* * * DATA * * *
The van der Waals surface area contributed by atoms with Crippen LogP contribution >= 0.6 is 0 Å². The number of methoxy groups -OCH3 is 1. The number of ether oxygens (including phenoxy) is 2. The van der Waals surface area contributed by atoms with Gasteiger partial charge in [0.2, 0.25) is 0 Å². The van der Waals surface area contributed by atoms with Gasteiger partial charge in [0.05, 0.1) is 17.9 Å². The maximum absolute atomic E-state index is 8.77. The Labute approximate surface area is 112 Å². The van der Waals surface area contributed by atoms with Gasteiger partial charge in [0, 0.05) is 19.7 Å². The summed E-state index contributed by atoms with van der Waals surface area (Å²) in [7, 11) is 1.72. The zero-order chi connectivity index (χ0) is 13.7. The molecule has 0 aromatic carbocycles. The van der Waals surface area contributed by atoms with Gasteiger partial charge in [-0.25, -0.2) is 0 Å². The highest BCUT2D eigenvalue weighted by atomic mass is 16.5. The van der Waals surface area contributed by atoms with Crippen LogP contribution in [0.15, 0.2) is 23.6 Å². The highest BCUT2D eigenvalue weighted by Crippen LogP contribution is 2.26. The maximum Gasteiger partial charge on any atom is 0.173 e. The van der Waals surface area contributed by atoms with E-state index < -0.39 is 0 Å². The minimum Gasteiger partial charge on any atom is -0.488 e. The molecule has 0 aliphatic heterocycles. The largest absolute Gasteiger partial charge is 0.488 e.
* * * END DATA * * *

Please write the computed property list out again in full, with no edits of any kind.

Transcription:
The van der Waals surface area contributed by atoms with Crippen LogP contribution >= 0.6 is 0 Å². The number of methoxy groups -OCH3 is 1. The number of ether oxygens (including phenoxy) is 2. The van der Waals surface area contributed by atoms with Gasteiger partial charge in [0.2, 0.25) is 0 Å². The van der Waals surface area contributed by atoms with Gasteiger partial charge in [0.05, 0.1) is 17.9 Å². The maximum absolute atomic E-state index is 8.77. The Labute approximate surface area is 112 Å². The van der Waals surface area contributed by atoms with Gasteiger partial charge in [0, 0.05) is 19.7 Å². The summed E-state index contributed by atoms with van der Waals surface area (Å²) in [7, 11) is 1.72. The zero-order chi connectivity index (χ0) is 13.7. The molecule has 0 aromatic carbocycles. The van der Waals surface area contributed by atoms with Gasteiger partial charge in [-0.25, -0.2) is 0 Å². The highest BCUT2D eigenvalue weighted by atomic mass is 16.5. The van der Waals surface area contributed by atoms with Crippen LogP contribution in [0.15, 0.2) is 23.6 Å². The highest BCUT2D eigenvalue weighted by Crippen LogP contribution is 2.26. The maximum Gasteiger partial charge on any atom is 0.173 e. The van der Waals surface area contributed by atoms with E-state index < -0.39 is 0 Å². The minimum Gasteiger partial charge on any atom is -0.488 e. The molecule has 0 aliphatic heterocycles. The largest absolute Gasteiger partial charge is 0.488 e.